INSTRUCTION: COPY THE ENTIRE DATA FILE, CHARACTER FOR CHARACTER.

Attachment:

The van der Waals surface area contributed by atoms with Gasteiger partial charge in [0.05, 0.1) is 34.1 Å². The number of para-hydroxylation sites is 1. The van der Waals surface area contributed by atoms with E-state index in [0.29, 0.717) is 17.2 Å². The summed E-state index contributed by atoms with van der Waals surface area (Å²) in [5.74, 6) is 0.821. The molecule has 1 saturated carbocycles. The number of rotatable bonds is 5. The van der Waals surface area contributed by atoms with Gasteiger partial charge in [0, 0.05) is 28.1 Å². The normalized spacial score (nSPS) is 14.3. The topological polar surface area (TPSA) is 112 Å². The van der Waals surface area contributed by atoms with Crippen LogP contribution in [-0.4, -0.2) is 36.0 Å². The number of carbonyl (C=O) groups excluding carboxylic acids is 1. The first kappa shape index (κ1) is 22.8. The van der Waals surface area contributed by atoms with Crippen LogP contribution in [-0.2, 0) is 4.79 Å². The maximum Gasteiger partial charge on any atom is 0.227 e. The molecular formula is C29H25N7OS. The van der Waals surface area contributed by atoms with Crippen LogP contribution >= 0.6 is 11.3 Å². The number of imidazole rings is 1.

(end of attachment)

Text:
The van der Waals surface area contributed by atoms with Gasteiger partial charge in [0.05, 0.1) is 34.1 Å². The number of para-hydroxylation sites is 1. The van der Waals surface area contributed by atoms with E-state index in [0.29, 0.717) is 17.2 Å². The summed E-state index contributed by atoms with van der Waals surface area (Å²) in [5.74, 6) is 0.821. The molecule has 1 saturated carbocycles. The number of rotatable bonds is 5. The van der Waals surface area contributed by atoms with Gasteiger partial charge in [0, 0.05) is 28.1 Å². The normalized spacial score (nSPS) is 14.3. The topological polar surface area (TPSA) is 112 Å². The van der Waals surface area contributed by atoms with Crippen LogP contribution in [-0.4, -0.2) is 36.0 Å². The number of carbonyl (C=O) groups excluding carboxylic acids is 1. The first kappa shape index (κ1) is 22.8. The van der Waals surface area contributed by atoms with Crippen LogP contribution in [-0.2, 0) is 4.79 Å². The maximum Gasteiger partial charge on any atom is 0.227 e. The molecular formula is C29H25N7OS. The van der Waals surface area contributed by atoms with Crippen LogP contribution >= 0.6 is 11.3 Å². The number of imidazole rings is 1.